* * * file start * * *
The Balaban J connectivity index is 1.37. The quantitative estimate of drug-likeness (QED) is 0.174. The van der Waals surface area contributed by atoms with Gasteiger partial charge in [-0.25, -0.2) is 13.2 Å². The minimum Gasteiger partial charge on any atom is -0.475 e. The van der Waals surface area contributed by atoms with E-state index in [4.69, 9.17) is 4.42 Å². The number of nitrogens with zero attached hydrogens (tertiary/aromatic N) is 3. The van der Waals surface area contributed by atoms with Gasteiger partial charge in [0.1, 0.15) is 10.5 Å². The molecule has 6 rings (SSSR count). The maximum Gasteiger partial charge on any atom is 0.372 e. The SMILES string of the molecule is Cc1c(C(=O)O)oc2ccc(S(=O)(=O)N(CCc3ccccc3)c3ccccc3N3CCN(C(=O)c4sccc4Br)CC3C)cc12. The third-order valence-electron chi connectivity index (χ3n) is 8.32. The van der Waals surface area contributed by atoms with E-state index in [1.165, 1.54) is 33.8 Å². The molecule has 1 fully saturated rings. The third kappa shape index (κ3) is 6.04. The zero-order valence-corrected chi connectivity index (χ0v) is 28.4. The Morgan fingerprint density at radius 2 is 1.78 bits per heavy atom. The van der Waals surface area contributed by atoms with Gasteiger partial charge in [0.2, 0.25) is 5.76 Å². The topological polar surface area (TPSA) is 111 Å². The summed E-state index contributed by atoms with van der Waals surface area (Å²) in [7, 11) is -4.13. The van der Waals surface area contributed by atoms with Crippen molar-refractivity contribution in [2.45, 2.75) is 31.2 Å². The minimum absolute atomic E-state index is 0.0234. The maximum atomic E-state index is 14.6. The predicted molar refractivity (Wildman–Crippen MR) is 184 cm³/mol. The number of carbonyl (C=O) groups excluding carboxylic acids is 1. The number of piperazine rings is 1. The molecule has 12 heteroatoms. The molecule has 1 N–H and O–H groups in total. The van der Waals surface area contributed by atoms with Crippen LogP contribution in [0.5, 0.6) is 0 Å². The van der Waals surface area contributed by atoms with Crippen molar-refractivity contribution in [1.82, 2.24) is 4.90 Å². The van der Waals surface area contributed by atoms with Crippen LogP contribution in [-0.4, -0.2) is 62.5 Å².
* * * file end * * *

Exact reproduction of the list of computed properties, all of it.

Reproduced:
The Balaban J connectivity index is 1.37. The quantitative estimate of drug-likeness (QED) is 0.174. The van der Waals surface area contributed by atoms with Gasteiger partial charge in [-0.25, -0.2) is 13.2 Å². The minimum Gasteiger partial charge on any atom is -0.475 e. The van der Waals surface area contributed by atoms with E-state index in [4.69, 9.17) is 4.42 Å². The number of nitrogens with zero attached hydrogens (tertiary/aromatic N) is 3. The van der Waals surface area contributed by atoms with Gasteiger partial charge in [0.1, 0.15) is 10.5 Å². The molecule has 6 rings (SSSR count). The maximum Gasteiger partial charge on any atom is 0.372 e. The SMILES string of the molecule is Cc1c(C(=O)O)oc2ccc(S(=O)(=O)N(CCc3ccccc3)c3ccccc3N3CCN(C(=O)c4sccc4Br)CC3C)cc12. The third-order valence-electron chi connectivity index (χ3n) is 8.32. The van der Waals surface area contributed by atoms with E-state index in [1.165, 1.54) is 33.8 Å². The molecule has 1 fully saturated rings. The third kappa shape index (κ3) is 6.04. The zero-order valence-corrected chi connectivity index (χ0v) is 28.4. The Morgan fingerprint density at radius 2 is 1.78 bits per heavy atom. The van der Waals surface area contributed by atoms with Gasteiger partial charge in [0.2, 0.25) is 5.76 Å². The topological polar surface area (TPSA) is 111 Å². The summed E-state index contributed by atoms with van der Waals surface area (Å²) in [7, 11) is -4.13. The van der Waals surface area contributed by atoms with Crippen molar-refractivity contribution in [2.45, 2.75) is 31.2 Å². The minimum absolute atomic E-state index is 0.0234. The maximum atomic E-state index is 14.6. The predicted molar refractivity (Wildman–Crippen MR) is 184 cm³/mol. The number of carbonyl (C=O) groups excluding carboxylic acids is 1. The number of piperazine rings is 1. The molecule has 12 heteroatoms. The molecule has 1 N–H and O–H groups in total. The van der Waals surface area contributed by atoms with Crippen LogP contribution in [0.5, 0.6) is 0 Å². The van der Waals surface area contributed by atoms with Crippen molar-refractivity contribution in [1.82, 2.24) is 4.90 Å². The van der Waals surface area contributed by atoms with Crippen LogP contribution in [-0.4, -0.2) is 62.5 Å².